Greta Thunberg Assails Leaders Outside COP26 Climate Summit
“The governments of the global north countries are still refusing to take any drastic climate action,” she told protesters in Glasgow.
Greta Thunberg assails world leaders for ‘profiting from this destructive system.’
Greta Thunberg, left, waiting to go onstage to address the crows after a protest march through the streets of Glasgow on Friday.Credit…Scott Heppell/Associated Press
Greta Thunberg, the 18-year-old Swedish climate activist whose school strike inspired young people the world over to take action on climate change, criticized world leaders on Friday for allowing the “exploitation of people and nature.”
“The leaders are not doing nothing,” Ms. Thunberg said, addressing a crowd of thousands marching in Glasgow outside the United Nations climate summit. “They are actively creating loopholes, shaping frameworks to benefit themselves to continue profiting from this destructive system.”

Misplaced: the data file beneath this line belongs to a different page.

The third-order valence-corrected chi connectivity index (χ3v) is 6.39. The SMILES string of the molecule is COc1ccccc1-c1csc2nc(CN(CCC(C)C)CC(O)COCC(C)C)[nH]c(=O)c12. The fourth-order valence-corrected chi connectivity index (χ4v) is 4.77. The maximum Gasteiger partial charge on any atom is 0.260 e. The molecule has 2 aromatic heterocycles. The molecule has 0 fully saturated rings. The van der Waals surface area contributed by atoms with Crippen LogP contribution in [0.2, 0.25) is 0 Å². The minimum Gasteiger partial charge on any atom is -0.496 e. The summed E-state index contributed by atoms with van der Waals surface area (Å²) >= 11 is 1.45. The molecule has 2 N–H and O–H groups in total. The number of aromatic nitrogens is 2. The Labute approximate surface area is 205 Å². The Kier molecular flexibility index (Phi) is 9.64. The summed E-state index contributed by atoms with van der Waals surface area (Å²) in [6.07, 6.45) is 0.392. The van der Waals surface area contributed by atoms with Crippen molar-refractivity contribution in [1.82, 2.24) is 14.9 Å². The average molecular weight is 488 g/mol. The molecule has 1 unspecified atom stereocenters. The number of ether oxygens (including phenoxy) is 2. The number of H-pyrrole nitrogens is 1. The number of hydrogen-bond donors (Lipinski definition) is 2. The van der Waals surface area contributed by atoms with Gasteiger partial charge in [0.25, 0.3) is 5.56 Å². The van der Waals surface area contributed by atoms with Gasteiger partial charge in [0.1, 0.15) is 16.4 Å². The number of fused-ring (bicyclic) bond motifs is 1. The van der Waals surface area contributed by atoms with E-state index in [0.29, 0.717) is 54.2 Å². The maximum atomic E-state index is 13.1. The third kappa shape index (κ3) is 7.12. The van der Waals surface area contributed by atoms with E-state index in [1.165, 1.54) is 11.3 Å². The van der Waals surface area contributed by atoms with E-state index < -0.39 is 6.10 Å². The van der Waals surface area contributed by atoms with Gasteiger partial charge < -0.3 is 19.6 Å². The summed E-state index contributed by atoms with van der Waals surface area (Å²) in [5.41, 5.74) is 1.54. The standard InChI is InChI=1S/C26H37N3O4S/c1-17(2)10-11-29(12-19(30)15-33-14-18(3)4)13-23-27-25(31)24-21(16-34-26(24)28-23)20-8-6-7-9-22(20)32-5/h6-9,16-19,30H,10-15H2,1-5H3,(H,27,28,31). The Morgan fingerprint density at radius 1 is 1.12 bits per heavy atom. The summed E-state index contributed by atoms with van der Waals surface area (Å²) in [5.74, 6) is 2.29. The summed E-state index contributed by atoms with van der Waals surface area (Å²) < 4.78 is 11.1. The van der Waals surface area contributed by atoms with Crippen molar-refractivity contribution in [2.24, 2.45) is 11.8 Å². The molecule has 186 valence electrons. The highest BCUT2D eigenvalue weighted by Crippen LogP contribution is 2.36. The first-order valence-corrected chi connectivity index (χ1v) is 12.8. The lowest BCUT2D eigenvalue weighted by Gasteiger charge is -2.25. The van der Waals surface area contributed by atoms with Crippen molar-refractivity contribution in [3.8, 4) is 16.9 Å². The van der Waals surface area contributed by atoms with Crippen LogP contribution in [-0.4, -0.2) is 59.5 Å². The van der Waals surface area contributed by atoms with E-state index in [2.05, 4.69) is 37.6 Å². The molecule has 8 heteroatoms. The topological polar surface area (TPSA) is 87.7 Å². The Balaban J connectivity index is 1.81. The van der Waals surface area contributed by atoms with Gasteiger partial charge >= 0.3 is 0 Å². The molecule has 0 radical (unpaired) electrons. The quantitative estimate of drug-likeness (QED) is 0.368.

One of the most recognizable climate activists in the world, Ms. Thunberg has painted a gloomy portrait of the summit in Glasgow, where officials from around the world are trying to reach agreements to reduce emissions and keep the average global temperature from rising above 1.5 degrees Celsius compared with preindustrial levels by the end of this century.
Speaking on the sidelines of the summit on Thursday, Ms. Thunberg said that COP26 was “sort of turning into a greenwash campaign, a P.R. campaign,” for business leaders and politicians to pretend that they are taking action on global warming without following through.
“Since we are so far from what actually we needed,” Ms. Thunberg said at a New York Times event in Glasgow, “I think what would be considered a success would be if people realize what a failure this COP is.”
Leaders and business executives have made some significant commitments. On Tuesday, more than 100 countries agreed to cut emissions of methane, a potent greenhouse gas, 30 percent by 2030. And on Wednesday a coalition of the world’s biggest investors, banks and insurers that collectively control $130 trillion said they were committed to financing projects that would help get companies and countries to net-zero emissions by 2050.
But environmentalists have criticized the financing pledge as lacking in detail.